It is nearly Christmas and here I am blogging about the events that run up to Easter! This is the section where the people want to make Jesus King of the Jews. Of course, Christmas is all about the coming of the King into the world. We even read and watch Nativity plays of the Magi coming to present this infant king with gifts that were befitting of who he is. Jesus is forever the King.
One thing I have learnt by journaling through a book in the Bible is that I have noticed connections in the text. In Matthew 20, the mother of two of the disciples asks about her sons’ positions when they enter the kingdom. She knows, to a certain extent, that Jesus is to be King, although her understanding was for the now, for the temporary. She wants her sons to be sat either side of Jesus. I had always thought, ‘What a cheek!’ But if you check out 19:28 Jesus had spoken to them about sitting on thrones with him. She was being bold enough to ask about what Jesus had spoken of … it is just that she didn’t have the right timing or understanding. The other disciples are indignant probably because they either wanted to ask first, or not be given the answer that they should become a servant.
Yet again we hear of Jesus’ kingship in the next chapter. Jesus gives incredibly specific instructions about collecting a donkey from the city – this encourages me to press in for specific words of knowledge. Jesus then enters the city as the King of the Jews. The people pull branches from the trees and the coats from their backs to line the ground for their saviour King to walk on. They call out that Jesus is the son of David – the great king. They are declaring and expecting him to reign much like David did. Of course, their version of salvation is not GOD’s. He had planned eternal and not temporary salvation.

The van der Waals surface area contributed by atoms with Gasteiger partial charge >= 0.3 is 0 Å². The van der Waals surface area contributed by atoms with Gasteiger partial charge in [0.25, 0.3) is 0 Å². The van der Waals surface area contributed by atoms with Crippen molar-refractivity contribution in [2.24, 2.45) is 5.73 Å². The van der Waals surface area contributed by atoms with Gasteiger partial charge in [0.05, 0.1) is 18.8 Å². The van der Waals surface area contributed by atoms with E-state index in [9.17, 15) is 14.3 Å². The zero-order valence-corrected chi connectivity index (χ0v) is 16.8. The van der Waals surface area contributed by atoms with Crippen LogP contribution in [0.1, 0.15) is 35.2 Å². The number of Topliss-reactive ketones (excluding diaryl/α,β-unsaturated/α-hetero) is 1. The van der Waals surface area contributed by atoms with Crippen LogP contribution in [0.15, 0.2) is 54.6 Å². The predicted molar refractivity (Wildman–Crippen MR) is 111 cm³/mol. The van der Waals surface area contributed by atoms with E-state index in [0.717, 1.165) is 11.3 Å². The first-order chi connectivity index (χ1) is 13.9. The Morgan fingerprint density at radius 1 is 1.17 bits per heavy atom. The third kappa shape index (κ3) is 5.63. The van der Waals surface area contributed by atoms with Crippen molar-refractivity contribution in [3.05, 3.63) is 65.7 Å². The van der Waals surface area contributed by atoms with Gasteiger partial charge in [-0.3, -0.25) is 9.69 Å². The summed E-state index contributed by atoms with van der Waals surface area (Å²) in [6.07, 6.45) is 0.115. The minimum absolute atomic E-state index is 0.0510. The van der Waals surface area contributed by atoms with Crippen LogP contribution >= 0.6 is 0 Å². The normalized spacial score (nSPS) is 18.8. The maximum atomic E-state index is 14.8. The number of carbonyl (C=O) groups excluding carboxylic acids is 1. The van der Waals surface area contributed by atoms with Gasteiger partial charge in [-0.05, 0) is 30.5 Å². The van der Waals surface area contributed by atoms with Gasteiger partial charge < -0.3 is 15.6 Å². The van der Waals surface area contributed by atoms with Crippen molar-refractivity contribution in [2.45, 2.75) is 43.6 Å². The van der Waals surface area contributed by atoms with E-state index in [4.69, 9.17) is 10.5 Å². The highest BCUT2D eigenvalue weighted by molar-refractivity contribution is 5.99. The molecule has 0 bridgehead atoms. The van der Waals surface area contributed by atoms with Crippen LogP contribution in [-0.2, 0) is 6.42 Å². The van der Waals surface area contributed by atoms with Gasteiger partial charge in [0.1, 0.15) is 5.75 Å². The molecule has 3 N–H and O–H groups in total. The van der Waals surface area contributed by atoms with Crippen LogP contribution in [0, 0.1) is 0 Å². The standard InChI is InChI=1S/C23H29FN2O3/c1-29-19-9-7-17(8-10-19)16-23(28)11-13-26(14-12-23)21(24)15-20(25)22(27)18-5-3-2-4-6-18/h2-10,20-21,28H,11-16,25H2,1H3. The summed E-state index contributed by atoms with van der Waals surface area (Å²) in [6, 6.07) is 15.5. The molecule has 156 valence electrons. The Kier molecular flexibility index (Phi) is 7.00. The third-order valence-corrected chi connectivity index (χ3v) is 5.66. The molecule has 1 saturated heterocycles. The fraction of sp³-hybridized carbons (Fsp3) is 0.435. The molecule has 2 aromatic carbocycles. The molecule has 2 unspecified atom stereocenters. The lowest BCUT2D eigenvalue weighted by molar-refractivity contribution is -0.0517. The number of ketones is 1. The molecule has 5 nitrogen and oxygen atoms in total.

All this talk of the King makes me think, what is a king? In the UK we have a monarch, but this monarchy has very little power these days. In Bible times a king was much more powerful. Being a king meant reigning with supreme authority, leading a nation and being responsible for the people. GOD was supposed to be the King of the Israelites but they rejected Him and wanted to be like all the other people around them, they wanted a human to take his place. So, Saul became their first king, then David.
If you are following the Christmas story in your Bible you can read about the fear that king Herod had when he learned that the real King had been born (Matthew 2:16). He was so fearful that his unmerited power would be stripped from him that he murdered all the babies in the region in the hope of killing this King. The coming of this real, ordained, prophesied and mighty King was a history changing moment.
The recognition of Jesus as King as he rides into Jerusalem on a donkey raises a question in me. What should I lay at the King’s feet? What things have I raised too high that need to be pulled down? What things am I wearing that should be under his authority? It is a good time of year to think about the things that should be left in GOD’s hands and the attitudes and beliefs about ourselves that we wear as our identity. Yet again, I find that I need to lay things at His feet. He doesn’t demand this of me, yet my heart responds in the same way as the people on that streets before my King. I may have already laid them at his feet before, but quickly picked them back up and worn them again not knowing who He really is. Now, in the light of seeing this true King with fresh eyes, I want to lay down these things before my King. I am so grateful that, as King, He has all authority.
What should you lay at the King’s feet?